Wednesday, November 2, 2011

Water - the MOST valuable resource on earth

De English, VMG, VMN, Virginia Save Our Streams

By Meg Brager 11/2/11

On Oct. 22, 2011, a Waterwise Landscaping Workshop was held at W.E. Skelton 4-H Center at Smith Mountain Lake hosted by the Franklin County Master Gardner Association. It included learning sessions on Water Quality and the Home Landscape and Waterwise Plant Selections, as well as a panel presentation of two local water quality projects, Save Our Streams and Buffer Landscaping.

Nowhere is human impact on the natural world more apparent than in our water supply. Although 70% of our planet is covered in water only about 3% of that is freshwater, an element required by every living thing on earth. That freshwater supply is shaped by rainfall, snowmelt, runoff and infiltration, and varies throughout the seasons and across the landscape.

The first session in the workshop was presented by Laurie Fox, Ph. D., a horticulture associate from Virginia Tech, who had travelled from Virginia Beach to be there. She discussed our Watersheds (there are 9 in Virginia), their importance to a healthy environment and how we as individuals can help protect water quality: for example, reducing daily water usage, minimizing use of fertilizer, creating riparian buffers along waterways and volunteering for conservation programs. Simply being aware of how and where storm water flows across your own property, and mitigating erosion and runoff of soil, fertilizer, pesticides and other chemicals can have a big impact. Pay attention to the sheer volume of water coming off your roof and driveway during a heavy rain, it’s pretty amazing ! She also introduced us to coir logs (made from coconut fiber) which can be used to prevent erosion on steep inclines.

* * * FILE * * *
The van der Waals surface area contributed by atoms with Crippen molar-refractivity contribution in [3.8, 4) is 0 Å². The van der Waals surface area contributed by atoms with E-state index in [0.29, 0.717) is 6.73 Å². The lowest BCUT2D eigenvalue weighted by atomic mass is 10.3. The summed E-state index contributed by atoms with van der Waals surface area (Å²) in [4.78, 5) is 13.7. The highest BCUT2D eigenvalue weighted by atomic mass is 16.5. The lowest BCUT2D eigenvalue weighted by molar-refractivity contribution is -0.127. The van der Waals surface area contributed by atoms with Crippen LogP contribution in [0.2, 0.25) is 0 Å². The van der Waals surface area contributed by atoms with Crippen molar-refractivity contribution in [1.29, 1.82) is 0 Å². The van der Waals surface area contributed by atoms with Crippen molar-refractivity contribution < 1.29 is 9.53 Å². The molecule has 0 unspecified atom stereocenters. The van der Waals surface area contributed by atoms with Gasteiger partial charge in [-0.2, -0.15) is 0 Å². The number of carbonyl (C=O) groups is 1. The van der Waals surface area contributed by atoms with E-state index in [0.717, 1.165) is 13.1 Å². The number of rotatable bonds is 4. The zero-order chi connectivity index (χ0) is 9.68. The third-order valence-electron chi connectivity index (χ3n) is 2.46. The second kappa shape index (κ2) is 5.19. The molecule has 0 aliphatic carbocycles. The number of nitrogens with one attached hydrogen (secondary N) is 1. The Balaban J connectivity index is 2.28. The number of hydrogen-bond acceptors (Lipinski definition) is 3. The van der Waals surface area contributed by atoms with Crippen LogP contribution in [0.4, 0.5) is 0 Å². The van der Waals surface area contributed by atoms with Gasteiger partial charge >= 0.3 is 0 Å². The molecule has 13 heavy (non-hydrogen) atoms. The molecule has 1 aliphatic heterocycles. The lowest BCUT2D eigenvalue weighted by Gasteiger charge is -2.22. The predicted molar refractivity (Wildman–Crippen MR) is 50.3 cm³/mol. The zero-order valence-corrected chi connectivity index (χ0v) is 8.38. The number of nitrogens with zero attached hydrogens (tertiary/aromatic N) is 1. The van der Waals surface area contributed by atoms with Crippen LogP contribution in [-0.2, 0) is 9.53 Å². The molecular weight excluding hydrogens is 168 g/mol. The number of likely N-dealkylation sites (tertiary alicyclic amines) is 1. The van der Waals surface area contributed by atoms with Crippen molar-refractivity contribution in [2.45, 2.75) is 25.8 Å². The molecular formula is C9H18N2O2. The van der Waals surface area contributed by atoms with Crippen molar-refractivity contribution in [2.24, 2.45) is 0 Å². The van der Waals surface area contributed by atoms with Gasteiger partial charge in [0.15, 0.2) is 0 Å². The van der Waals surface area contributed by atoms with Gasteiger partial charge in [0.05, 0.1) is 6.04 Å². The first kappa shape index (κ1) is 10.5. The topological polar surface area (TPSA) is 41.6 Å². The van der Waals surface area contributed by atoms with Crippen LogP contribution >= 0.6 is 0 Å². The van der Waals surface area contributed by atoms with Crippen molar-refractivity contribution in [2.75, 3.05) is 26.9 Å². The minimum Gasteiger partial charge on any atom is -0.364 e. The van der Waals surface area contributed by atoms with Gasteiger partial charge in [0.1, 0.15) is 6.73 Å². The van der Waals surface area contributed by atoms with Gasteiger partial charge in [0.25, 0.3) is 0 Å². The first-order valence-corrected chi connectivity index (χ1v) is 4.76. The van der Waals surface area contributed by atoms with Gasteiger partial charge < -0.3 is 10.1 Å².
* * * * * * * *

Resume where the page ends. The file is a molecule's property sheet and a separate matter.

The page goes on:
The afternoon session on Waterwise Plant Selection was presented by Sandra Reichert, the Community Horticulture Program Coordinator for Green Spring Gardens in Alexandria, Virginia. She emphasized choosing trees, shrubs and perennials that can survive (after establishment) with less watering, and discussed the characteristics of such plants such as fleshy or hair covered leaves or long taproots. We went home with detailed lists of those plants, separated into small-med-tall trees, groundcovers, shrubs, grasses, vines and perennials for easier selection. Read more here.

The panel discussion on water quality projects was moderated by local Virginia Master Gardener Kathleen Tully. Save Our Streams was presented by De English, who is the local coordinator for VASOS (Virginia Save Our Streams), which involves volunteers who monitor the streams through water sampling and physical collection, identification and counting of macroinvertebrates such as leeches, crayfish and stoneflies, not an easy task when some of these organisms are less than ¼ inch long! The health of a particular stream can be gauged by what is living in it because of the different organism’s sensitivity to pollution. Read more on SOS here.

Buffer Landscaping was addressed by Jim Pilversack, chairman of the Buffer Landscape Committee of SMLA. They are primarily a group trying to educate folks around Smith Mountain Lake about the advantages of buffer gardens and rain gardens as a means of protecting our water, beautifying property and reducing maintenance. Most of the properties around the lake are fairly steep slopes, so anything that can “slow the flow, filter the flow” is helpful. Read more on buffers here.

Finally we toured the Buffer Garden at the 4-H Center which was designed by Leslie Santapaul and planted and maintained by the Franklin County Master Gardeners. It is truly a monument to how buffer gardens can be beautiful and low maintenance.

Thanks go to the local chapter of Virginia Master Gardeners, the Virginia Cooperative Extension and all of the speakers for an interesting and educational day! Those of us who live in Franklin County are lucky to be surrounded by beautiful lakes, streams and rivers, so we all have an obligation to protect those waterways and to insure that they will still be clean and beautiful for future generations.

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